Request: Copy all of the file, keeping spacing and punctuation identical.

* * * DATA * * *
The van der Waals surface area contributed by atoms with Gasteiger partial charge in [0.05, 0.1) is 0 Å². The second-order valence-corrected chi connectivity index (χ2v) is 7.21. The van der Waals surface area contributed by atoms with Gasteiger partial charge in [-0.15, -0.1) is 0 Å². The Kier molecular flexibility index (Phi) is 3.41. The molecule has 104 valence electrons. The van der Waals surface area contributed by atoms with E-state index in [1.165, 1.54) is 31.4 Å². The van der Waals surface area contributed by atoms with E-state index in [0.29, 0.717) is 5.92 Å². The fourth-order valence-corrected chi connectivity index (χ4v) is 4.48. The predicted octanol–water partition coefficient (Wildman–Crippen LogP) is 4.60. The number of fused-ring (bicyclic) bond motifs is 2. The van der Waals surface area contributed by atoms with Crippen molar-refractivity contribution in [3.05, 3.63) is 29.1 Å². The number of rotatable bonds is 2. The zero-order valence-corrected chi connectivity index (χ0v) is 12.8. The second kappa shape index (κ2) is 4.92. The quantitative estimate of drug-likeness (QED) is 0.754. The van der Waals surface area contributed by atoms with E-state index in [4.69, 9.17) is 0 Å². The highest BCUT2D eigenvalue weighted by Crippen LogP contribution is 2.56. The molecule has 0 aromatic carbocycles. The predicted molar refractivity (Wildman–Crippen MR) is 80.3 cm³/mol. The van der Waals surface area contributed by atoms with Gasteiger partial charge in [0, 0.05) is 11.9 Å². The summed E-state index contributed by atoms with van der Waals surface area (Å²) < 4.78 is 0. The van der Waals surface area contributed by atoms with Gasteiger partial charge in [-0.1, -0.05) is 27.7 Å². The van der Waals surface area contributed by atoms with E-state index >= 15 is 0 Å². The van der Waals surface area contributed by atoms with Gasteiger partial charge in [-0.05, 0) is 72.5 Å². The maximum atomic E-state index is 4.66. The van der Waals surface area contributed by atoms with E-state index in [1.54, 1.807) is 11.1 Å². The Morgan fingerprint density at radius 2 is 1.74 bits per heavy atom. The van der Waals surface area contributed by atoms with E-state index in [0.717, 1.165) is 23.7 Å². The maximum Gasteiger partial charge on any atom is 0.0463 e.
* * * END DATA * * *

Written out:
The van der Waals surface area contributed by atoms with Gasteiger partial charge in [0.05, 0.1) is 0 Å². The second-order valence-corrected chi connectivity index (χ2v) is 7.21. The van der Waals surface area contributed by atoms with Gasteiger partial charge in [-0.15, -0.1) is 0 Å². The Kier molecular flexibility index (Phi) is 3.41. The molecule has 104 valence electrons. The van der Waals surface area contributed by atoms with E-state index in [1.165, 1.54) is 31.4 Å². The van der Waals surface area contributed by atoms with E-state index in [0.29, 0.717) is 5.92 Å². The fourth-order valence-corrected chi connectivity index (χ4v) is 4.48. The predicted octanol–water partition coefficient (Wildman–Crippen LogP) is 4.60. The number of fused-ring (bicyclic) bond motifs is 2. The van der Waals surface area contributed by atoms with Crippen molar-refractivity contribution in [3.05, 3.63) is 29.1 Å². The number of rotatable bonds is 2. The zero-order valence-corrected chi connectivity index (χ0v) is 12.8. The second kappa shape index (κ2) is 4.92. The quantitative estimate of drug-likeness (QED) is 0.754. The van der Waals surface area contributed by atoms with E-state index in [4.69, 9.17) is 0 Å². The highest BCUT2D eigenvalue weighted by Crippen LogP contribution is 2.56. The molecule has 0 aromatic carbocycles. The predicted molar refractivity (Wildman–Crippen MR) is 80.3 cm³/mol. The van der Waals surface area contributed by atoms with Gasteiger partial charge in [0, 0.05) is 11.9 Å². The summed E-state index contributed by atoms with van der Waals surface area (Å²) < 4.78 is 0. The van der Waals surface area contributed by atoms with Gasteiger partial charge in [-0.1, -0.05) is 27.7 Å². The van der Waals surface area contributed by atoms with E-state index >= 15 is 0 Å². The van der Waals surface area contributed by atoms with Gasteiger partial charge in [-0.05, 0) is 72.5 Å². The maximum atomic E-state index is 4.66. The van der Waals surface area contributed by atoms with E-state index in [1.54, 1.807) is 11.1 Å². The Morgan fingerprint density at radius 2 is 1.74 bits per heavy atom. The van der Waals surface area contributed by atoms with E-state index in [0.717, 1.165) is 23.7 Å². The maximum Gasteiger partial charge on any atom is 0.0463 e.